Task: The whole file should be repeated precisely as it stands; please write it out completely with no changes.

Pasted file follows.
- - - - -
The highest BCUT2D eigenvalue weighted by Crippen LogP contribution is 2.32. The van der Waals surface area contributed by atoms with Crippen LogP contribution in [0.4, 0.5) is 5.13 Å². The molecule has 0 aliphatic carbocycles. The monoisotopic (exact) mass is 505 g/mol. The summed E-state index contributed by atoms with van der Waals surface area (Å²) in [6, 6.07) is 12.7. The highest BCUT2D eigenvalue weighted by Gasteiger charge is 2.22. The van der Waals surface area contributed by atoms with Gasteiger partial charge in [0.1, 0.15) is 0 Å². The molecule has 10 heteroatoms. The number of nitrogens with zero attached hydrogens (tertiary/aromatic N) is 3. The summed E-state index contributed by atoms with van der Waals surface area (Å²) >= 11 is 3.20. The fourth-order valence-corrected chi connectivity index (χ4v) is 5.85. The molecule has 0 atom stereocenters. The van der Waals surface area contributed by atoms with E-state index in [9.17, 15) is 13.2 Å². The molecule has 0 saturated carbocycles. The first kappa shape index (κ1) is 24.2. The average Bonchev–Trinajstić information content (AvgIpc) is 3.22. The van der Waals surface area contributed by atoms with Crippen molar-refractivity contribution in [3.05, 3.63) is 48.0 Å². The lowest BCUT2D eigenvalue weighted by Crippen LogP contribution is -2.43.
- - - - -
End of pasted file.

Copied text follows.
The highest BCUT2D eigenvalue weighted by Crippen LogP contribution is 2.32. The van der Waals surface area contributed by atoms with Crippen LogP contribution in [0.4, 0.5) is 5.13 Å². The molecule has 0 aliphatic carbocycles. The monoisotopic (exact) mass is 505 g/mol. The summed E-state index contributed by atoms with van der Waals surface area (Å²) in [6, 6.07) is 12.7. The highest BCUT2D eigenvalue weighted by Gasteiger charge is 2.22. The van der Waals surface area contributed by atoms with Gasteiger partial charge in [0.1, 0.15) is 0 Å². The molecule has 10 heteroatoms. The number of nitrogens with zero attached hydrogens (tertiary/aromatic N) is 3. The summed E-state index contributed by atoms with van der Waals surface area (Å²) >= 11 is 3.20. The fourth-order valence-corrected chi connectivity index (χ4v) is 5.85. The molecule has 0 atom stereocenters. The van der Waals surface area contributed by atoms with E-state index in [9.17, 15) is 13.2 Å². The molecule has 0 saturated carbocycles. The first kappa shape index (κ1) is 24.2. The average Bonchev–Trinajstić information content (AvgIpc) is 3.22. The van der Waals surface area contributed by atoms with Crippen molar-refractivity contribution in [3.05, 3.63) is 48.0 Å². The lowest BCUT2D eigenvalue weighted by Crippen LogP contribution is -2.43.